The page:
“What the hell is the Jaks Team?” is a question I am asked a lot. I say the same thing every time: “They’re like the Hells Angels of skateboarding.”
I think this is a fair description of a gang of skateboard misfits, but it’s not very accurate. Unlike Hells Angels, Jaks don’t run guns, manufacture methamphetamines, or dabble in racketeering. But a lot like Hells Angels, they wear “colors”: denim vests covered in patches with an iconic eyeball painted on the back. And they raise hell—not on motorcycles, but on skateboards and in mosh pits.
Jaks have nicknames like Melvis, Blue Lagoon, and Goose. They take over skateparks and crash the local bars in numbers. They’ll throw beer bottles at your favorite band if they like them and throw bar stools if they don’t. Some are sober, most are wasted, and the old ones are worn and crippled. They are armed with skateboards and fireworks instead of knives and chains. Hauling drums, guitars, and amplifiers, Jaks will show up to party anywhere there's a good spot to skate.
Every July 1 (Canada Day) through July 4th (America Day) a Jaks "convention" is held. Jaks from Vancouver, Canada to Long Beach, California come together with their best bands, best skateboarders, and best skateboard hockey players to represent their countries in a weekend of absolute debauchery. This year they united in Petaluma, California to beat the shit out of each other in their annual skateboard hockey tournament.
What the hell is skateboard hockey? Skateboard hockey is hockey reimagined by skateboarding punks, played on skateboards instead of skates, on burning asphalt instead of ice. In skateboard hockey, you don't use a traditional hockey puck. An empty Fosters or Sapporo can—the large, steel ones—is required. The can stands erect at the beginning of the game, but in minutes, it is smashed flat, flying with the wind. The edges are sharp, really sharp, and like real hockey, blood will spill. Helmets and pads are allowed, but not required. People get hurt. And while "rules are for squares,” they do insist that “you have to keep at least one foot on the board when you shoot the puck.”
Visionary Tom Scott is a founder (and resident wizard) of the Jaks Team. He lost his leg in a gruesome accident at age 44. It was July 2000, the morning, and while he was skating to work on a narrow San Francisco street, his messenger bag got snagged on a passing, meandering, lost delivery truck. Scott was dragged under the wheels and his entire leg was taken off just below the hip. The truck driver claims that he looked in his rearview mirror at the very moment Tom's leg was amputated, and the driver sued Tom (unsuccessfully) for "mental distress."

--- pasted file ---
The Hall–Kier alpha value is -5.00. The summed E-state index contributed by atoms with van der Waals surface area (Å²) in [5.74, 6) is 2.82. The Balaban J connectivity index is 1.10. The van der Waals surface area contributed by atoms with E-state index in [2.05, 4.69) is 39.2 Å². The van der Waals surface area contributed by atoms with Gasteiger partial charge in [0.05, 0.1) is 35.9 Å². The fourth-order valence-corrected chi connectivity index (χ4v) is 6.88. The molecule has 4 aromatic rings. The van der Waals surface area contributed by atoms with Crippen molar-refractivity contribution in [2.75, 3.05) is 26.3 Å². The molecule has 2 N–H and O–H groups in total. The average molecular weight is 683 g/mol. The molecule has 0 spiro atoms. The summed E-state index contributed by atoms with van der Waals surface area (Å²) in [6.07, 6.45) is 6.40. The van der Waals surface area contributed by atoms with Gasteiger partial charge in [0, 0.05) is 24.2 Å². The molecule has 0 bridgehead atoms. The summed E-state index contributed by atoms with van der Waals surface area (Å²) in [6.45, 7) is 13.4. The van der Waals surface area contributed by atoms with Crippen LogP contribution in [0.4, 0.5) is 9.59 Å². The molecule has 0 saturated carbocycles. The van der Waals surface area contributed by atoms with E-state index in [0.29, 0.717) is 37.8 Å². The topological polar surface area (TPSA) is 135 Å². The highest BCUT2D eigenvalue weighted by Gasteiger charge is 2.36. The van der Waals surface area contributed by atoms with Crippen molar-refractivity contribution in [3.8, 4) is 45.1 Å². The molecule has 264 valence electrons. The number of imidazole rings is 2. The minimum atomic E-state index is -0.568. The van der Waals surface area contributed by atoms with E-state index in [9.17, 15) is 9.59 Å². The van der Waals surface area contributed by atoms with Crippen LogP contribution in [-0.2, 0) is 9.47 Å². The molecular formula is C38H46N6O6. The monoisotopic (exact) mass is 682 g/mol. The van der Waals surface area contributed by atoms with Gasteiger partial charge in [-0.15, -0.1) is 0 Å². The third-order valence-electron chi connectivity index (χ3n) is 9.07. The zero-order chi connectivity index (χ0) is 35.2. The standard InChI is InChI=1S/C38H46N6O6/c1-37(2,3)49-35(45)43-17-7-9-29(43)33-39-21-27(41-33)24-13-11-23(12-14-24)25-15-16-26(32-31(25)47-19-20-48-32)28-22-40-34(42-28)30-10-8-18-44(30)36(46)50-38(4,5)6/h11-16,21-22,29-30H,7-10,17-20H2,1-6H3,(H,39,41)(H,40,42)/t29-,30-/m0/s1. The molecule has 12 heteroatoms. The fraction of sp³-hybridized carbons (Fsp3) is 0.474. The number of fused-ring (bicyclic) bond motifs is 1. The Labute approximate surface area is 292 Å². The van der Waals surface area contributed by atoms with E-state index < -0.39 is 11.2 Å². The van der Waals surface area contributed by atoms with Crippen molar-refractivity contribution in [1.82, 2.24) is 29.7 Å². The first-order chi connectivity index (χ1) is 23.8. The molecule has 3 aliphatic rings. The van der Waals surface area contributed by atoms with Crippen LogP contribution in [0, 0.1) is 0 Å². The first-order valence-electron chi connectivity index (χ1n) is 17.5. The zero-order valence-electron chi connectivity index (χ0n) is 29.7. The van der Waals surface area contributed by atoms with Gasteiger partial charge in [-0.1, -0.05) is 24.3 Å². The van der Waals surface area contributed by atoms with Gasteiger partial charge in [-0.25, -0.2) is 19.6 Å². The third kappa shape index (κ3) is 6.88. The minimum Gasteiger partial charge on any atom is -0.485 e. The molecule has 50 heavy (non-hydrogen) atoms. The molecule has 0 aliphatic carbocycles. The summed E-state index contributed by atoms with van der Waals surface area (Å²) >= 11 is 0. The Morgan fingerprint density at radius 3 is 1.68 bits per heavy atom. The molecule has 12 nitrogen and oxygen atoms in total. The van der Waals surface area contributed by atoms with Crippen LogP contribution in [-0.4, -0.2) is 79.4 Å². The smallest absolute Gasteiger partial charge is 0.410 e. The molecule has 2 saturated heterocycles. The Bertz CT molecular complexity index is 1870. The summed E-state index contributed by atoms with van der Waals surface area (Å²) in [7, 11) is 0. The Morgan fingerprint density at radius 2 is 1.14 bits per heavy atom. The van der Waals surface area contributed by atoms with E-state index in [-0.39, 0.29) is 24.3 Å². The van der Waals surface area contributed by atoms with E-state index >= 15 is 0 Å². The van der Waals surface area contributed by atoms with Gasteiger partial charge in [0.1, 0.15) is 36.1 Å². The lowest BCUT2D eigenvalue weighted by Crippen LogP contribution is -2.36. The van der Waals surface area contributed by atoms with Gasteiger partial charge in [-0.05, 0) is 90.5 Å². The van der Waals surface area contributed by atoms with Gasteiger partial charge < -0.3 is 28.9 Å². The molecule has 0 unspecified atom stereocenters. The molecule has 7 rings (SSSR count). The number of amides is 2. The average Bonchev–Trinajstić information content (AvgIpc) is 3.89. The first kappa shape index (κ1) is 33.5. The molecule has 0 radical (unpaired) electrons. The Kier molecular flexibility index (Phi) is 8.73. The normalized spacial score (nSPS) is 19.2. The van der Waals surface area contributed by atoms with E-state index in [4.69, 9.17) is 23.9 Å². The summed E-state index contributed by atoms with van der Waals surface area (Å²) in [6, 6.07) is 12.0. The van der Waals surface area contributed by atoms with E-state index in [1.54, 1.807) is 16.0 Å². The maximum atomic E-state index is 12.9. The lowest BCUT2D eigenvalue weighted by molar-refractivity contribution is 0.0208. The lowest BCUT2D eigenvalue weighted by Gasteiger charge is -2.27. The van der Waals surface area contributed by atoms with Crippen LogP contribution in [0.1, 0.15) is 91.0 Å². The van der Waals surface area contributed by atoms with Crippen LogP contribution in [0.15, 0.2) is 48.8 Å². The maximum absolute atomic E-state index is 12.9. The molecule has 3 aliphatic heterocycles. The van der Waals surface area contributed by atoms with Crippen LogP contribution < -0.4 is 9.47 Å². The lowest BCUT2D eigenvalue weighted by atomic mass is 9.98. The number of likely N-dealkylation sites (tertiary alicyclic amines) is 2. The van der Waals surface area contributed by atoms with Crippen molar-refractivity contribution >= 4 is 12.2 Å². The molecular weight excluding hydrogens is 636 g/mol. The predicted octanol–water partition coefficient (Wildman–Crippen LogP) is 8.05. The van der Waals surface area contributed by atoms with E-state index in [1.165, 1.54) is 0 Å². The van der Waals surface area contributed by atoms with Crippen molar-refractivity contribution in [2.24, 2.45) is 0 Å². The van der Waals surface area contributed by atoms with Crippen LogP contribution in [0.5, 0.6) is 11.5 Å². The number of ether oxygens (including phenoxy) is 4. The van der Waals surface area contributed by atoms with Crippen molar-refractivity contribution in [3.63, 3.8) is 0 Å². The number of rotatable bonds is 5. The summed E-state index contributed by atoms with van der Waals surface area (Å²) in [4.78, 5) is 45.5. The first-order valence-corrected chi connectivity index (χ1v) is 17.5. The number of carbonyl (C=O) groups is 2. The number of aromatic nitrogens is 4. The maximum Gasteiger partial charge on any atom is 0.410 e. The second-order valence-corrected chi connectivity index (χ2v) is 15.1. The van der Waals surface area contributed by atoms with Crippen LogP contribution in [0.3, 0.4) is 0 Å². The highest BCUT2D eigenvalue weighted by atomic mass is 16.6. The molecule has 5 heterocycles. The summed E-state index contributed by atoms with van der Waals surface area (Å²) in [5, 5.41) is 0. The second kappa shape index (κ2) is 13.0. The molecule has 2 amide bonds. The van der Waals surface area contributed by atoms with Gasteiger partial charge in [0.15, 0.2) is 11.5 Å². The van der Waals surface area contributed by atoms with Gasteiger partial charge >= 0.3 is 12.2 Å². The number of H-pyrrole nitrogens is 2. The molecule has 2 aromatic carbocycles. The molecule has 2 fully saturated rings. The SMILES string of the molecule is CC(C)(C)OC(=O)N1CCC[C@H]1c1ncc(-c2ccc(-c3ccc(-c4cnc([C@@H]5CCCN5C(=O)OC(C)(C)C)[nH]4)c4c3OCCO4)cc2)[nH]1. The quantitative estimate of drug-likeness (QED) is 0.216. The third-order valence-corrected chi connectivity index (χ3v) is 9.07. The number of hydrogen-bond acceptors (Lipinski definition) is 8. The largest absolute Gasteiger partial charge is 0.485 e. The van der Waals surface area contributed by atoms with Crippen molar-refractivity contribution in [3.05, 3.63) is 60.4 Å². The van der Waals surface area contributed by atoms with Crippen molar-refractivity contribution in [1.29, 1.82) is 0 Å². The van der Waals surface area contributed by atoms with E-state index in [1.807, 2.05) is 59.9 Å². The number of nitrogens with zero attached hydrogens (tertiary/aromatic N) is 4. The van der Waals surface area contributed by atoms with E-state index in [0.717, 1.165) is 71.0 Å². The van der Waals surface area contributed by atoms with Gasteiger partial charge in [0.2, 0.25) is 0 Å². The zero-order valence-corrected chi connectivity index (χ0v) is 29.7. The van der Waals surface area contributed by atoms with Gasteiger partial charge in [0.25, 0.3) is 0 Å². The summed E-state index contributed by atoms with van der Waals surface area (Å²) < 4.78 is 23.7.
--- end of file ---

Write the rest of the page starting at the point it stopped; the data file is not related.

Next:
Scott now crutches around with a skateboard under his remaining foot. His energy is limitless and his attitude is contagious. When he is not playing team leader, mentor, or life coach to the younger Jaks, while kicking ass and keeping order with the elder Jaks, he is organizing hockey games, punk shows, driving to skateparks, and trespassing backyard pools with his team.
For the last two years, like everything else, the Jaks convention was suspended due to COVID-19. So Scott turned his energy to something new: theater. When you’re a punk rock zealot like Tom Scott, and you spend your whole life shredding and destroying societal norms, embracing theater is the obvious next step. As a 50-year witness to skateboarding’s history, Scott embarked on a mission to “set the record straight” by writing and producing the world’s very first skate opera: 20/20 Eyeball Wizard, Tom Scott’s vision of the history of skateboarding. (Pun intended.) It was performed at this year’s convention, on the Phoenix Theater’s stage in Petaluma, California—Tom’s hometown.
Using stage performance, live music, choreography, and historic film footage, Scott tells the story of the birth of skate rock from skateboarding’s dark-ages (1950s) to the present. Like the invention of urethane wheels and modern precision ball bearings, 20/20 Eyeball Wizard argues that the invention and evolution of skate rock was a crucial element in influencing skate culture. Because, as it reminds the viewer, skateboarding was once forbidden. Now, it’s an uber-American pastime, one that helped usher in the genre of “extreme sports.”
Recruiting from in-house, Tom Scott called on bands like San Francisco’s Verbal Abuse and the Fuck Ups, as well as Canada's Fully Crazed to supply the soundtrack. A slew of local bands and musicians also pitched in and played throughout the performance. Skaters provided the visuals—mostly just shredding the shit out of the ramps arranged on stage and around the theater.
After the performance was over and the theater closed, punks and pagans descended upon Petaluma’s idyllic city center as notorious bands flocked to town filling stage slots at local bars. Members of the Dwarves’ new project, HeWhoCannotBeNamed, and San Francisco legends, the Fuck Ups and Verbal Abuse, turned out blistering punk at local bars. They inspired epic mosh-pits and dished out hangovers and bruises night after night.
The soundtrack to 20/20 Eyeball Wizard, and a video of the performance, will soon be released along with a coffee table book filled with a lifetime of Jaks’ photos, flyers, and storytelling, curated by Tom Scott and friends. To learn more, you can knock a dirty Jak off their skateboard and ask them about it.